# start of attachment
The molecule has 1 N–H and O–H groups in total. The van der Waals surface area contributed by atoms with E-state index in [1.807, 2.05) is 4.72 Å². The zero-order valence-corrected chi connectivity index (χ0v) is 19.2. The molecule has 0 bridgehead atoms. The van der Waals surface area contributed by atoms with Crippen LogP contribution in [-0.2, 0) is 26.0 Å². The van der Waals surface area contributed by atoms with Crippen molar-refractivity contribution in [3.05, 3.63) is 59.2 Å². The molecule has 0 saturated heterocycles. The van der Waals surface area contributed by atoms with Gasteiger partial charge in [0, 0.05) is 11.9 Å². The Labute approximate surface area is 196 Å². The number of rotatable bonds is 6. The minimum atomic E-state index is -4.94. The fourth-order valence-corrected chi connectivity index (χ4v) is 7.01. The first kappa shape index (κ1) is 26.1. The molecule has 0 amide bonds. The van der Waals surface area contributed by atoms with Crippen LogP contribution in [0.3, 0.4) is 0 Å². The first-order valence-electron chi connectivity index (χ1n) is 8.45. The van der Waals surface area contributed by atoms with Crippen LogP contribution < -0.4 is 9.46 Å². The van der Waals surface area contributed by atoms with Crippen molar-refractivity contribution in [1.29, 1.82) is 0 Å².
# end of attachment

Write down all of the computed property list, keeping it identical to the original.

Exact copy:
The molecule has 1 N–H and O–H groups in total. The van der Waals surface area contributed by atoms with E-state index in [1.807, 2.05) is 4.72 Å². The zero-order valence-corrected chi connectivity index (χ0v) is 19.2. The molecule has 0 bridgehead atoms. The van der Waals surface area contributed by atoms with Crippen LogP contribution in [-0.2, 0) is 26.0 Å². The van der Waals surface area contributed by atoms with Crippen molar-refractivity contribution in [3.05, 3.63) is 59.2 Å². The molecule has 0 saturated heterocycles. The van der Waals surface area contributed by atoms with Gasteiger partial charge in [0, 0.05) is 11.9 Å². The Labute approximate surface area is 196 Å². The number of rotatable bonds is 6. The minimum atomic E-state index is -4.94. The fourth-order valence-corrected chi connectivity index (χ4v) is 7.01. The first kappa shape index (κ1) is 26.1. The molecule has 0 amide bonds. The van der Waals surface area contributed by atoms with Crippen LogP contribution in [0.3, 0.4) is 0 Å². The first-order valence-electron chi connectivity index (χ1n) is 8.45. The van der Waals surface area contributed by atoms with Crippen LogP contribution < -0.4 is 9.46 Å². The van der Waals surface area contributed by atoms with Crippen molar-refractivity contribution in [1.29, 1.82) is 0 Å².